Over the course of last year’s board meetings, dozens of teachers went before the board with their stories of struggling to make ends meet and uncertainties about being able to stay in the district — primarily due to the high cost of living.
When Finance Director Mark Rydberg drew up a list of nine comparable districts, Steamboat ranked ninth for starting salaries and eighth for exit salaries.
For the 2017-18 school year, the average annual teacher salary for Colorado was about $52,000 and about $54,000 in Steamboat.
Much emphasis throughout the 4A lobbying campaign was put on the need to stay competitive with other districts in attracting the best and brightest to Steamboat, as well as paying them enough to stay.
During the July 22 negotiations, Meeks noted the district was very interested in raising the starting salaries, and Rydberg commented he was surprised the education association came back with a lower starting salary.
Deirdre Boyd, an association member, emphasized that 4A “was never just about the starting salary,” but also about “teachers who give their heart and soul to their students and can’t afford to live here.” Boyd also said they need to be careful about undervaluing teachers with doctorate degrees.
In the latest proposal, the district put forth a starting salary of $43,600, while the education association pitched a starting salary of $42,500. The team agreed to move forward with the higher number.
While the district’s starting teacher salary for the 2019-20 school year of $38,435 ranked 36th in the state, the new salary would rank seventh.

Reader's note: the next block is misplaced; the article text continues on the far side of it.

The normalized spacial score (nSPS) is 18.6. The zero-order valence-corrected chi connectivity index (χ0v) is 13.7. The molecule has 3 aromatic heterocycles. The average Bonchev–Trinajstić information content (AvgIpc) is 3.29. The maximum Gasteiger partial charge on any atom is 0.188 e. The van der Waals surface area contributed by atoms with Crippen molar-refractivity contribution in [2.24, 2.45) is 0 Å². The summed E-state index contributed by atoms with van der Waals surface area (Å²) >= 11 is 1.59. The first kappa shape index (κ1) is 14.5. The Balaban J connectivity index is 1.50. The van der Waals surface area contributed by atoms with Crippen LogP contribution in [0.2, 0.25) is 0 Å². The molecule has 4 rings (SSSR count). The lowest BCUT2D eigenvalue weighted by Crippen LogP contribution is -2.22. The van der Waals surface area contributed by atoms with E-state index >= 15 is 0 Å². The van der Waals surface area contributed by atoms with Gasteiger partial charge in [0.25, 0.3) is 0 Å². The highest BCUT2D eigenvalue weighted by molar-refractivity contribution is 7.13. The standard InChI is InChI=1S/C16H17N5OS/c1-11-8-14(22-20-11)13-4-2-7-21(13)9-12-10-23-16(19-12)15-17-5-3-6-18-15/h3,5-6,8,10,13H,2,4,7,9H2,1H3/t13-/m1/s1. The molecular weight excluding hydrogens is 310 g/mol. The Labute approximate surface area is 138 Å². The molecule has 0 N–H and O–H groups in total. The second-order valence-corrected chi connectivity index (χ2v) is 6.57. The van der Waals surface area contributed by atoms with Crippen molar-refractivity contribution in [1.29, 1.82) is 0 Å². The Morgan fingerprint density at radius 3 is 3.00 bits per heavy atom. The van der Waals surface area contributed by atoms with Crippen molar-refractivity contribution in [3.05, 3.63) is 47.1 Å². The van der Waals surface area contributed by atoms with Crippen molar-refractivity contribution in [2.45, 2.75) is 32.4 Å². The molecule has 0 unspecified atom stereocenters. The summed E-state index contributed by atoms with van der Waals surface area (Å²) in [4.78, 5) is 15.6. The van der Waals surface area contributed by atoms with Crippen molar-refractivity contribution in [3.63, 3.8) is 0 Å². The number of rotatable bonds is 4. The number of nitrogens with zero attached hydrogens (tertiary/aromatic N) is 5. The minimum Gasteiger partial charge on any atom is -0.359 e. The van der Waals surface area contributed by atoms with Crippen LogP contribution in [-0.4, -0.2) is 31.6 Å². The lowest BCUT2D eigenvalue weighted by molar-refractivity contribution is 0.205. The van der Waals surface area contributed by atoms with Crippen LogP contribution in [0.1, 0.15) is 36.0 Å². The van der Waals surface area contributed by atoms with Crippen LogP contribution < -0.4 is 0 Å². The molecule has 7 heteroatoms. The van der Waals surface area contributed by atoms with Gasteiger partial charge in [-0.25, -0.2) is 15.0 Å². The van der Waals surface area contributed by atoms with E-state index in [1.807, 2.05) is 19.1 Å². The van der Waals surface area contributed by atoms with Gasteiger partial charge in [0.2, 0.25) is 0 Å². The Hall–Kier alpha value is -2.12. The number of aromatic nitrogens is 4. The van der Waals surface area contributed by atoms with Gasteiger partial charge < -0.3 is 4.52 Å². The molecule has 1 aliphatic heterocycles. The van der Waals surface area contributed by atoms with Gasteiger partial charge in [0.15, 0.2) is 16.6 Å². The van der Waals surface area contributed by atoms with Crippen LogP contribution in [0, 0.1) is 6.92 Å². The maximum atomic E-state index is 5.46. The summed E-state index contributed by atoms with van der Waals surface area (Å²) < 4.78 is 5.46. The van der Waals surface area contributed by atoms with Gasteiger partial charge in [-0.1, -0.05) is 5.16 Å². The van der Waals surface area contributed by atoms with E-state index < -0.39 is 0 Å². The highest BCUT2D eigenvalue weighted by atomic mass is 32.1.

Among the nine comparable districts, it would now rank first.
The agreed upon maximum amount on the licensed teacher salary schedule is now $102,330. The maximum for licensed employees in 2019-20 was $83,802.
For the classified staff increase, the board agreed to go up from their proposed 6.75% increase to the association’s 7% increase.
The negotiations also increase the number of steps on the salary schedule from 20 to now a total of 27. Those steps, explained Meeks, are a method of retention, by increasing recognition of experience and further education.
The salary increases apply to every employee with the exception of the superintendent.
For 2019-20, administrator salaries ranged from $53,190 to $136,294. Administrators are receiving an average increase of about 4%. Administrator salaries were not part of negotiations.
Outside of the 4A money, the district agreed to more pay for teachers who also coach or teach extracurricular clubs or classes. The district also is paying for the increase in health insurance premiums, which represents about $3 million more this year, Meeks said. The district pays the bulk of individual insurance premiums.
The district has already made some programming cuts due to about $800,000 less than anticipated from the Education Fund Board and the half-cent sales tax, and staff cuts because of a lower fall enrollment projection — however, those cuts were made only through attrition and eliminating new positions.
With everything conducted virtually for this year’s negotiations, the traditional bargaining method felt a bit different, said Meeks.
After all the district’s employees are presented with the new salary package — likely in a zoom conference for each building — they will vote on whether to accept it. The board will then vote for approval at their Aug. 17 meeting.